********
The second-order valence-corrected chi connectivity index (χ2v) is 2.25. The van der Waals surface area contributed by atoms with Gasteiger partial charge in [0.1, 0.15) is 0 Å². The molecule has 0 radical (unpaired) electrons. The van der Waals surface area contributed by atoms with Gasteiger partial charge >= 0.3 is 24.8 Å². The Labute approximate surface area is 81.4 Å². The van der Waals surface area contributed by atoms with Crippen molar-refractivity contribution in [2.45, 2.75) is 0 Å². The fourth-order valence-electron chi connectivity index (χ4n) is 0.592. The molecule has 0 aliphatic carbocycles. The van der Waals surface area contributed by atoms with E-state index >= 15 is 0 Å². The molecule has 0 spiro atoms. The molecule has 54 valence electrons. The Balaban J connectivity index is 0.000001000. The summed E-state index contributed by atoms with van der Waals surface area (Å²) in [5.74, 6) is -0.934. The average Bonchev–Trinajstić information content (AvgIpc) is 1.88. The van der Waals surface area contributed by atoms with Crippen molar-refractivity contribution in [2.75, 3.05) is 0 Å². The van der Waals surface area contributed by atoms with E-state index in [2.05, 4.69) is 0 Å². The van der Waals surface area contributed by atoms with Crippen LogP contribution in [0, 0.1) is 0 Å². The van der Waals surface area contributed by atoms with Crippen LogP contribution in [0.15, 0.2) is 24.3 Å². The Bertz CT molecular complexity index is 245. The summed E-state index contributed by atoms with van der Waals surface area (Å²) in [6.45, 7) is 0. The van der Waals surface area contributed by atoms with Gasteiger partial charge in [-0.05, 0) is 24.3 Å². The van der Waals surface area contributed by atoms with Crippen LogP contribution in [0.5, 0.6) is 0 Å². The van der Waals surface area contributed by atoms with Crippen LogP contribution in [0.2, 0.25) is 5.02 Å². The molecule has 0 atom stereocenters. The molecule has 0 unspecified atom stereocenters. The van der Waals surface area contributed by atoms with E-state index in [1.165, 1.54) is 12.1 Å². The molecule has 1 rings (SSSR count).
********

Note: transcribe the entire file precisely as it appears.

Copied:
The second-order valence-corrected chi connectivity index (χ2v) is 2.25. The van der Waals surface area contributed by atoms with Gasteiger partial charge in [0.1, 0.15) is 0 Å². The molecule has 0 radical (unpaired) electrons. The van der Waals surface area contributed by atoms with Gasteiger partial charge >= 0.3 is 24.8 Å². The Labute approximate surface area is 81.4 Å². The van der Waals surface area contributed by atoms with Crippen molar-refractivity contribution in [2.45, 2.75) is 0 Å². The fourth-order valence-electron chi connectivity index (χ4n) is 0.592. The molecule has 0 aliphatic carbocycles. The van der Waals surface area contributed by atoms with E-state index >= 15 is 0 Å². The molecule has 0 spiro atoms. The molecule has 54 valence electrons. The Balaban J connectivity index is 0.000001000. The summed E-state index contributed by atoms with van der Waals surface area (Å²) in [5.74, 6) is -0.934. The average Bonchev–Trinajstić information content (AvgIpc) is 1.88. The van der Waals surface area contributed by atoms with Crippen molar-refractivity contribution in [2.75, 3.05) is 0 Å². The van der Waals surface area contributed by atoms with E-state index in [2.05, 4.69) is 0 Å². The van der Waals surface area contributed by atoms with Crippen LogP contribution in [0, 0.1) is 0 Å². The van der Waals surface area contributed by atoms with Crippen LogP contribution in [0.15, 0.2) is 24.3 Å². The Bertz CT molecular complexity index is 245. The summed E-state index contributed by atoms with van der Waals surface area (Å²) in [6.45, 7) is 0. The van der Waals surface area contributed by atoms with Gasteiger partial charge in [-0.05, 0) is 24.3 Å². The van der Waals surface area contributed by atoms with Crippen LogP contribution in [0.5, 0.6) is 0 Å². The van der Waals surface area contributed by atoms with Crippen LogP contribution in [0.2, 0.25) is 5.02 Å². The molecule has 0 atom stereocenters. The molecule has 0 unspecified atom stereocenters. The van der Waals surface area contributed by atoms with E-state index in [1.165, 1.54) is 12.1 Å². The molecule has 1 rings (SSSR count).